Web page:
Would You Recognize a Prophet?
“We are facing a moral crisis in this country,” began Father Peter Gyves, SJ, as he introduced Richard J. Clifford, S.J., Professor Emeritus at the Boston College School of Theology and Ministry, to lead our February workshop about the writings of the Hebrew prophets. The prophets preach social justice and the love of God. But who were the Hebrew prophets and how can we apply their teachings to life today? Attendees learned not only what the prophets teach us, but the history of the time in which they lived, providing context for how we can interpret their teachings and apply them to our society today.
Father Clifford talked about the prophets as “speaking truth to power” explaining that the prophets were counterweights to royalty, assuaging the fears of the people that having a king would be considered false adulation. Their role was to speak the truth – to carry the word of God – even when it was not what the powerful wanted to hear. They spoke to the needs for social justice in society, defending the poor and the weak. Father Clifford pointed out that the prophets who told the people what they wanted to hear rather than standing up for the truth are not the ones we remember and study today: “History remembers those who take a stand against injustice”.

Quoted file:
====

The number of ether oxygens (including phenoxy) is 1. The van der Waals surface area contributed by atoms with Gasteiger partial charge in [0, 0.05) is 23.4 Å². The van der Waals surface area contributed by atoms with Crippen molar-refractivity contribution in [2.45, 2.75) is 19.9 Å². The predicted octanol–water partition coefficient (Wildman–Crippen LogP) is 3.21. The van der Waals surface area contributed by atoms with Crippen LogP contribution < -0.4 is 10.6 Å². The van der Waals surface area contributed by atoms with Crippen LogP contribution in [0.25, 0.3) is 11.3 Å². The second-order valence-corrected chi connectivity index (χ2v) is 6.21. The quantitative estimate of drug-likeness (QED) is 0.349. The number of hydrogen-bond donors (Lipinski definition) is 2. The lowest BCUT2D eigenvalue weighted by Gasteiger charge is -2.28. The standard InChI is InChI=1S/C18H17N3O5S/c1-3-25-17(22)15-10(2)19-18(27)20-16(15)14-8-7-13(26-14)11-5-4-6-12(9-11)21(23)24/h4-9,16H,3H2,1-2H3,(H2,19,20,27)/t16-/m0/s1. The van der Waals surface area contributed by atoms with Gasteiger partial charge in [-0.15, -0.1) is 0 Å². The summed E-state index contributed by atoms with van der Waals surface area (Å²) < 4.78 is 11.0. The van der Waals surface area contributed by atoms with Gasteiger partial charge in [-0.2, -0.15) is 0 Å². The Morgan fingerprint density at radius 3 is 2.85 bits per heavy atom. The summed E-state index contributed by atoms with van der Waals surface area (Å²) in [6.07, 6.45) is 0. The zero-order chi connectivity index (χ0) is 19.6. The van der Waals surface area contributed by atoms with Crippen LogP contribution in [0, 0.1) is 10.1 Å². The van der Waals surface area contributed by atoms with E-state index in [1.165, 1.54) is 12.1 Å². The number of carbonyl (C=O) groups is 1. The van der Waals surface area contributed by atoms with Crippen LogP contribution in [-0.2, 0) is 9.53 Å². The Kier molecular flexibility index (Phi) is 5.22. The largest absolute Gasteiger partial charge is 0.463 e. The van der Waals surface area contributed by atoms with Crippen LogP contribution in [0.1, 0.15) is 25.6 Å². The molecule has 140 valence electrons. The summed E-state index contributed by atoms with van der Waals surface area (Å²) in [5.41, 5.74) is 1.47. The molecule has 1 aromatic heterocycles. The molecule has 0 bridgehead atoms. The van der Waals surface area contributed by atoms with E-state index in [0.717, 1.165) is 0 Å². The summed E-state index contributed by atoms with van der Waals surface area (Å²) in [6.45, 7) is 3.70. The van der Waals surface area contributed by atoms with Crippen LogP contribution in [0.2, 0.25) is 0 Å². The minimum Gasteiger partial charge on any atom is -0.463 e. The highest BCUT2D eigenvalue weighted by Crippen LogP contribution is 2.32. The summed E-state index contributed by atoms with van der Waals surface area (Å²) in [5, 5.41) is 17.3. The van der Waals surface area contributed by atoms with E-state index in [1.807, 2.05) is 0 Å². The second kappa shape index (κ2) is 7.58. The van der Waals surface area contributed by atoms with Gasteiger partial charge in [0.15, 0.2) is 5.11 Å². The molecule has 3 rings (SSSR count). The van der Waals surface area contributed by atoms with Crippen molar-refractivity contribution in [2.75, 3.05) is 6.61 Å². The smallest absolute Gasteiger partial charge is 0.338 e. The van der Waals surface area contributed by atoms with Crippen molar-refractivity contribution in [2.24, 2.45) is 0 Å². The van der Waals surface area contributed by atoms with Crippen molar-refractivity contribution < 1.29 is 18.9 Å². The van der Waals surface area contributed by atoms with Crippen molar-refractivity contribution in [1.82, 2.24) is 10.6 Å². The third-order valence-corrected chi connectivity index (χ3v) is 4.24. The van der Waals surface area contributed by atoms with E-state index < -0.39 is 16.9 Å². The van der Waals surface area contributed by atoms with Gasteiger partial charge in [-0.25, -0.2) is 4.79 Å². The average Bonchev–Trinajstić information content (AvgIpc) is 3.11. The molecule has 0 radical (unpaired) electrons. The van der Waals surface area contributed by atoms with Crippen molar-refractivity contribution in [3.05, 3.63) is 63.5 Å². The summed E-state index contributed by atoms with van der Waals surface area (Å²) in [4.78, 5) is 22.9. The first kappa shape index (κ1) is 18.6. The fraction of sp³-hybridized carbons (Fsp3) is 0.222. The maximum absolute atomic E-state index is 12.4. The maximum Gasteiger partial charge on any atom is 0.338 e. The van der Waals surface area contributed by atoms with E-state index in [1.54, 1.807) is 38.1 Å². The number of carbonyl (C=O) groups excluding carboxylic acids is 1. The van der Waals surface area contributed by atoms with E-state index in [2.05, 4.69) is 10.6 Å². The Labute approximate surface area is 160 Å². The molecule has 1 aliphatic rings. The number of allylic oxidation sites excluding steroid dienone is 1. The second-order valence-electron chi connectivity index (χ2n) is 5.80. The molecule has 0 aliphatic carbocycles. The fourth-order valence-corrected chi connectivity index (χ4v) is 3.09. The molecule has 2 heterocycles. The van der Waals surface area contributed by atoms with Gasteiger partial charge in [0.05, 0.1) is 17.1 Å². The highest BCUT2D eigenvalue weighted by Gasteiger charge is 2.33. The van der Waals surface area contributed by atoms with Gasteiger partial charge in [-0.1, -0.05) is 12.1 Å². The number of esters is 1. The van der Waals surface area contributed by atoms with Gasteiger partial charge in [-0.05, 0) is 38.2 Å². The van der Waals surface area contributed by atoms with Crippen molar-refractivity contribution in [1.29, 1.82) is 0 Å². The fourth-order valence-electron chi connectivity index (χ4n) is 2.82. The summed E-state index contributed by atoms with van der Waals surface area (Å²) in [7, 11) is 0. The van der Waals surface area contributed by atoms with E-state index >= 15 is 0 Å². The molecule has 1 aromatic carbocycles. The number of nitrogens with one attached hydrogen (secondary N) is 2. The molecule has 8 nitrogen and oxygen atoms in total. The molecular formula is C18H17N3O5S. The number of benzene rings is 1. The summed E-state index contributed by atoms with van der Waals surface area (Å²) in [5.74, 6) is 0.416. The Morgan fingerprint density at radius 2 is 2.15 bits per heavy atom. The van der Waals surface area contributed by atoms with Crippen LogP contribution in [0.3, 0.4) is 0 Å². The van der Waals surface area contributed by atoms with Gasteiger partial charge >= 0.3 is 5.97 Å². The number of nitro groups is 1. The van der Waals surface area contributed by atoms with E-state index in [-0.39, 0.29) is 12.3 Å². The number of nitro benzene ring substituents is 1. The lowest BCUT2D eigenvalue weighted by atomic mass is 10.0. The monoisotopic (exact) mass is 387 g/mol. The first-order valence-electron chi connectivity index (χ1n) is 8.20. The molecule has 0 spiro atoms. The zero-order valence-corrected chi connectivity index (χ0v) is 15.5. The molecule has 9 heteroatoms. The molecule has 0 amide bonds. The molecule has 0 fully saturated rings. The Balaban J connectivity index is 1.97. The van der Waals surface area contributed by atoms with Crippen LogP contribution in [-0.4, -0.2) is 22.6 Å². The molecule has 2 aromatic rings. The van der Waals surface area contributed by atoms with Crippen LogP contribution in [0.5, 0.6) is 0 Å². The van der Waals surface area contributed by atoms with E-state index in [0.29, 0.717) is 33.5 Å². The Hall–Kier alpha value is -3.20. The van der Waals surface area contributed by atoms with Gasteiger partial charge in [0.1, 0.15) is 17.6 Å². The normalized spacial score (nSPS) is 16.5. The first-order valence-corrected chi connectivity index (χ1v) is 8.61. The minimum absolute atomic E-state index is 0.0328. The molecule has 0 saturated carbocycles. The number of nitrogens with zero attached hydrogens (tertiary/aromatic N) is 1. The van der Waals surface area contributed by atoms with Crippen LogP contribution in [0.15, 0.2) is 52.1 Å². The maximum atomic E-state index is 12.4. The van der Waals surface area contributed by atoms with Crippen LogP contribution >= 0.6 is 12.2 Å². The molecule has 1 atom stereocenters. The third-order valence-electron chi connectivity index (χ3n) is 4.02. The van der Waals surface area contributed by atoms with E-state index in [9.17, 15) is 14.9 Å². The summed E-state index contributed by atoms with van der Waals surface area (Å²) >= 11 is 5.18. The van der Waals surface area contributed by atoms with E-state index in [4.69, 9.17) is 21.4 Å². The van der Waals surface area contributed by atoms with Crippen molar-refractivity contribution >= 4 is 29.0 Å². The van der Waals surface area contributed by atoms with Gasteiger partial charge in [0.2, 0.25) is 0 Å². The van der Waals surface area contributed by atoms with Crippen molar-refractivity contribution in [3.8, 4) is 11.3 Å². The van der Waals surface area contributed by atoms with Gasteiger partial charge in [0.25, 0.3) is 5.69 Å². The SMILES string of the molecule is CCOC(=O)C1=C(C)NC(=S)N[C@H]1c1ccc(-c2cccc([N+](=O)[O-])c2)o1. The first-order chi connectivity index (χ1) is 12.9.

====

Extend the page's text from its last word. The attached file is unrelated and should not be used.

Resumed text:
Father Clifford also discussed the use of the word “
An early question from the audience asked about the civil indignity in today’s political culture – “agree with me or I hate you”. Thinking of
What lessons can we take away from the prophets that can be applied to the world today? The prophets denounce misusing religion. The audience, engaged by this concept, asked questions and participated in a discussion about how to prevent the misuse of religion and to restore society’s faith, returning to the concept of speaking truth to power and God’s message to respect the dignity of all of mankind. We have a responsibility through God to speak honestly and tell the truth, even if the truth hurts. Father Clifford gave examples of prophets who admitted to and atoned for their sins rather than denying them or lying.
The prophets we study today also weren’t afraid to stand up for what they believed was right and just. Father Peter closed the conversation with the final thoughts that worship and words must be followed by action and the recognition of the dignity of all people.